The Tourist Guide to Glendale, Isle of Skye


Minke Whale at Neist Point.

Recent Cetacean Sightings

29th Jan 2017


Orcas, Neist Point
January 2017

There were two orcas (killer whales) in the first bay, at foot of steps, at Neist Point at 4:50pm, heading towards Oisgill.

23rd Nov 2016

There was a pod of 12-15 common dolphins and a pod of 3-5 harbour porpoises close inside Moonen Bay from at least 4pm onwards.

13th Sep 2016


Minke Whale, Neist Point
September 2016

There were two minke whales putting on a good show off Neist Point from mid-day until at least 3pm.

More recent wildlife sightings


Killer Whales (Orcas)

Killer whales are occasionally seen off the Neist Point and Milovaig. They have a distinctive large, upright dorsal fin.

This camcorder footage of a pod of killer whales was taken at Neist Point on July 23rd, 2008 by Matt Swain.

Porpoises


Porpoises at Neist Point.

Harbour Porpoises are most often seen in the mouth of Loch Pooltiel, off Meanish Pier, with pods of up to 12 being present throughout the Summer. Another fairly good place for them is Moonen Bay, very close inshore, at the point where Loch Mor flows into the sea.

Basking Sharks

Basking sharks are Britain's largest fish and are totally unrelated to true sharks. They float around with their white, dustbin-like mouths wide open hoovering up plankton.

They are very common in the sheltered coves around Neist, Oisgill and Milovaig during the Summer months.

Cetaceans at Neist

Neist Point in Glendale is undisputedly the finest place on the Isle of Skye for watching whales, dolphins, porpoise and basking shark, with pods being resident from May through to September. The peak months are June and July, when sightings of Minke Whales become almost a daily event.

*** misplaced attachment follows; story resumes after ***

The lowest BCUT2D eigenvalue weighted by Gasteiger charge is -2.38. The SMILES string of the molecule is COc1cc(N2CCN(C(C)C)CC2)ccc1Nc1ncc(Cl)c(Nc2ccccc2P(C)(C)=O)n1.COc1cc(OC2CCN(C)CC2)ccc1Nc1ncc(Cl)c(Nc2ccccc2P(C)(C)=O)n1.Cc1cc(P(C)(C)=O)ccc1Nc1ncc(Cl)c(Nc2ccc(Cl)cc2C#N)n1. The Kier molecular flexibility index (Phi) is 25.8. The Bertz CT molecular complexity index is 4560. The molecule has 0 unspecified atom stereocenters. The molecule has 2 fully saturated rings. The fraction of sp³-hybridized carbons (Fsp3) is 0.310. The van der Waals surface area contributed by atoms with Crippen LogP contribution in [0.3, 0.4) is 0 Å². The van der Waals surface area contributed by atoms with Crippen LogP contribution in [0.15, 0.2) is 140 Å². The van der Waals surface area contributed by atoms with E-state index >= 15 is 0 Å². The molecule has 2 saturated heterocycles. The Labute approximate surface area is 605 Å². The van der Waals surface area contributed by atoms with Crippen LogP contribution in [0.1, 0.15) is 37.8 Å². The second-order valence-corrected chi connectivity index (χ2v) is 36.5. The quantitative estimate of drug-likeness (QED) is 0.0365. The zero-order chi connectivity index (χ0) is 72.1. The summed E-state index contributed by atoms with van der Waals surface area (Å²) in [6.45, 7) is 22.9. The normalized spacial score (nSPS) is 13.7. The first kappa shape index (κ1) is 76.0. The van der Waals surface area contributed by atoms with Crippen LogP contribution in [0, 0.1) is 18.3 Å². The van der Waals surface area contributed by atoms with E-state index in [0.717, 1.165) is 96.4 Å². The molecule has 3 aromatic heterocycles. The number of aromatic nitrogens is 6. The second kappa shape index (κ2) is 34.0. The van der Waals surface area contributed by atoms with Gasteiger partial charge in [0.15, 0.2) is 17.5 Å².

The Minke Whales often approach within 5 to 10 metres of the shore, giving spectacular views and the amazing opportunity to hear them 'blow' as they surface.

To get the best views, choose a day when the sea is flat calm and pick your way carefully to the water's edge between the end of the point and the lighthouse. Find a comfortable rock, with a good view either side, sit and wait... patiently!

Minke Whales


Minke Whale & Razorbill by the shore at Neist.

The length of an adult Minke Whale is 7-10m (23-33ft) and the dorsal fin is located two thirds of the way along its body, i.e. at the tail end. In the above photograph, the length of the whale's body above the surface is around 3 metres.
A razorbill measures 0.4 metres from beak to tail.


Minke Whales often carry distinguishing marks, such as the one in the photograph (top right) that has a red, diagonal scar (\) on its left flank below the dorsal fin. Their commonest colouration is jet black but some individuals, believed to be juveniles, appear blueish with pale flanks.

For the closest views, Neist Point is the best place on Skye. They are also regularly seen off Lower Milovaig and have come inside Loch Pooltiel.

Common Dolphins

Common Dolphins are regularly seen in the Minch off Lower Milovaig and also off Neist Point during the summer months. They are also seen occasionally in Loch Dunvegan as far up as the Three Chimneys at Colbost.

Basic Identification Tips

These are the basic features that distinguish Glendale's commonest cetaceans:

  • Minke Whale - Long, shallow, black profile on the surface, making a slow, wide roll, with small, hooked, dorsal fin appearing last.
  • Harbour Porpoise - Very small, with a small, centrally-located equilateral-triangle fin. Fairly fast, tight turn at the surface, with little more than the fin shown.
  • Dolphins - Very fast moving. When submerged, they cause the surface of the water to boil violently. Breech often and never stop moving. Large, hooked fin, centrally-located on the body.
  • Basking Shark - Very slow moving, just floating on the surface with their nose, large (triangular-to-round) dorsal fin and tail fin protruding out of the water. Very large, open mouth that is white inside. They do occasionally sink below the surface for long periods.
  • Grey Seal - Often float with just their heads out of the water and nose pointing skywards, called 'bottling'. Inexperienced observers, who have seen 'Flipper' movies, or watched captive dolphin displays, often mistake these for dolphins. Wild dolphins never stop moving.

The characteristic profile of a surfacing Minke Whale.